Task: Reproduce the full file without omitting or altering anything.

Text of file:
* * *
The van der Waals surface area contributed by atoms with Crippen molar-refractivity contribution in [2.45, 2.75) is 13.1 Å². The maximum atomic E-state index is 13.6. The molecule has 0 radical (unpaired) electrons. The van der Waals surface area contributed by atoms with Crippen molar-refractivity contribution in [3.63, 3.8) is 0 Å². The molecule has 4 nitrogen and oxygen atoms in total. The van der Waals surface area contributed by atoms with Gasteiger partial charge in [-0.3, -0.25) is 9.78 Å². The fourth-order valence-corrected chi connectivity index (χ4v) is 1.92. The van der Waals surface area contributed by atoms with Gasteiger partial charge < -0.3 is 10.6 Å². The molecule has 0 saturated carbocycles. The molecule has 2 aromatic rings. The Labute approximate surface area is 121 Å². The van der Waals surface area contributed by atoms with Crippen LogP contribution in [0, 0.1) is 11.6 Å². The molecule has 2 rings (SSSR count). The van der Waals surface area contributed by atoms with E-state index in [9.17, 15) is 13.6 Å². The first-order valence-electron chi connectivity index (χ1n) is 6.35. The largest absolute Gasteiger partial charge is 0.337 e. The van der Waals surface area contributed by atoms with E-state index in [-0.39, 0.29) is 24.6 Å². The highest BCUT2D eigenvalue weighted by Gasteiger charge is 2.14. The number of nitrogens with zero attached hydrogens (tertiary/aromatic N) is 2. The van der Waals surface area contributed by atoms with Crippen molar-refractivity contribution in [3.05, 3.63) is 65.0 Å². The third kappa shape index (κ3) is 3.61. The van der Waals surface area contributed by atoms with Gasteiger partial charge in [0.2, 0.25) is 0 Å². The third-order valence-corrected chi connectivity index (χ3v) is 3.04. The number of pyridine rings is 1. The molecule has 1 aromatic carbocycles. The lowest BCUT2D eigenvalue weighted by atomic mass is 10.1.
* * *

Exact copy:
The van der Waals surface area contributed by atoms with Crippen molar-refractivity contribution in [2.45, 2.75) is 13.1 Å². The maximum atomic E-state index is 13.6. The molecule has 0 radical (unpaired) electrons. The van der Waals surface area contributed by atoms with Crippen molar-refractivity contribution in [3.63, 3.8) is 0 Å². The molecule has 4 nitrogen and oxygen atoms in total. The van der Waals surface area contributed by atoms with Gasteiger partial charge in [-0.3, -0.25) is 9.78 Å². The fourth-order valence-corrected chi connectivity index (χ4v) is 1.92. The van der Waals surface area contributed by atoms with Gasteiger partial charge < -0.3 is 10.6 Å². The molecule has 0 saturated carbocycles. The molecule has 2 aromatic rings. The Labute approximate surface area is 121 Å². The van der Waals surface area contributed by atoms with Crippen LogP contribution in [0, 0.1) is 11.6 Å². The molecule has 2 rings (SSSR count). The van der Waals surface area contributed by atoms with E-state index in [9.17, 15) is 13.6 Å². The first-order valence-electron chi connectivity index (χ1n) is 6.35. The largest absolute Gasteiger partial charge is 0.337 e. The van der Waals surface area contributed by atoms with E-state index in [-0.39, 0.29) is 24.6 Å². The highest BCUT2D eigenvalue weighted by Gasteiger charge is 2.14. The number of nitrogens with zero attached hydrogens (tertiary/aromatic N) is 2. The van der Waals surface area contributed by atoms with Crippen molar-refractivity contribution in [3.05, 3.63) is 65.0 Å². The third kappa shape index (κ3) is 3.61. The van der Waals surface area contributed by atoms with Gasteiger partial charge in [0.2, 0.25) is 0 Å². The third-order valence-corrected chi connectivity index (χ3v) is 3.04. The number of pyridine rings is 1. The molecule has 1 aromatic carbocycles. The lowest BCUT2D eigenvalue weighted by atomic mass is 10.1.